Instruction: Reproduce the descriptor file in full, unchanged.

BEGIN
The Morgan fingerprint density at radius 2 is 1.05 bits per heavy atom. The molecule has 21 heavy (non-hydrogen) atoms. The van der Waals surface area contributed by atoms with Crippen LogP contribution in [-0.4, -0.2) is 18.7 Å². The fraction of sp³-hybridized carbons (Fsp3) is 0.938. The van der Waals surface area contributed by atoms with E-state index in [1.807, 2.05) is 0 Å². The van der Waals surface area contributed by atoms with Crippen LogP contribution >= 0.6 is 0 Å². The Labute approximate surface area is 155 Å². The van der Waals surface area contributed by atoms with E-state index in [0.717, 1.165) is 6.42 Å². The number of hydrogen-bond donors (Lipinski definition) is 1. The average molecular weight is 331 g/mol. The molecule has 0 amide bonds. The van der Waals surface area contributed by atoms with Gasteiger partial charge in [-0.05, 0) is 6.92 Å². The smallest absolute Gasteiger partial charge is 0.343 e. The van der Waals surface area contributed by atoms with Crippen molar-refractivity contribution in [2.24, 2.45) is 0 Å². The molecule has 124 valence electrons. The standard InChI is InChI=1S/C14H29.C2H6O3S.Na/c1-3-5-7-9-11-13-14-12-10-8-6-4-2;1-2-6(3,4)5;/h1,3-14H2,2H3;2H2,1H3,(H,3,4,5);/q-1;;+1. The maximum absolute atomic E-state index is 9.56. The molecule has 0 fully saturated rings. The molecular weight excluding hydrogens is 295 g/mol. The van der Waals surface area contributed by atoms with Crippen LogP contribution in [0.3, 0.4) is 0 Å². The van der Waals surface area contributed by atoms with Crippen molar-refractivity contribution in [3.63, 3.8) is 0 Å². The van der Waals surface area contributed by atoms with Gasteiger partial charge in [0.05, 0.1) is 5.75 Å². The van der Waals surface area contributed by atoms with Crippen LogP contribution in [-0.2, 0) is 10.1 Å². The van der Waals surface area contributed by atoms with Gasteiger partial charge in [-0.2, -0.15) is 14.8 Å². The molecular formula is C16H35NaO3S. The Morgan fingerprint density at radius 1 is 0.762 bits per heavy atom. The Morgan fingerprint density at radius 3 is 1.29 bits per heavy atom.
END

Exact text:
The Morgan fingerprint density at radius 2 is 1.05 bits per heavy atom. The molecule has 21 heavy (non-hydrogen) atoms. The van der Waals surface area contributed by atoms with Crippen LogP contribution in [-0.4, -0.2) is 18.7 Å². The fraction of sp³-hybridized carbons (Fsp3) is 0.938. The van der Waals surface area contributed by atoms with E-state index in [1.807, 2.05) is 0 Å². The van der Waals surface area contributed by atoms with Crippen LogP contribution >= 0.6 is 0 Å². The Labute approximate surface area is 155 Å². The van der Waals surface area contributed by atoms with E-state index in [0.717, 1.165) is 6.42 Å². The number of hydrogen-bond donors (Lipinski definition) is 1. The average molecular weight is 331 g/mol. The molecule has 0 amide bonds. The van der Waals surface area contributed by atoms with Gasteiger partial charge in [-0.05, 0) is 6.92 Å². The smallest absolute Gasteiger partial charge is 0.343 e. The van der Waals surface area contributed by atoms with Crippen molar-refractivity contribution in [2.24, 2.45) is 0 Å². The molecule has 124 valence electrons. The standard InChI is InChI=1S/C14H29.C2H6O3S.Na/c1-3-5-7-9-11-13-14-12-10-8-6-4-2;1-2-6(3,4)5;/h1,3-14H2,2H3;2H2,1H3,(H,3,4,5);/q-1;;+1. The maximum absolute atomic E-state index is 9.56. The molecule has 0 fully saturated rings. The molecular weight excluding hydrogens is 295 g/mol. The van der Waals surface area contributed by atoms with Crippen LogP contribution in [0.3, 0.4) is 0 Å². The van der Waals surface area contributed by atoms with Crippen molar-refractivity contribution in [3.63, 3.8) is 0 Å². The van der Waals surface area contributed by atoms with Gasteiger partial charge in [0.05, 0.1) is 5.75 Å². The van der Waals surface area contributed by atoms with Crippen LogP contribution in [-0.2, 0) is 10.1 Å². The van der Waals surface area contributed by atoms with Gasteiger partial charge in [-0.2, -0.15) is 14.8 Å². The molecular formula is C16H35NaO3S. The Morgan fingerprint density at radius 1 is 0.762 bits per heavy atom. The Morgan fingerprint density at radius 3 is 1.29 bits per heavy atom.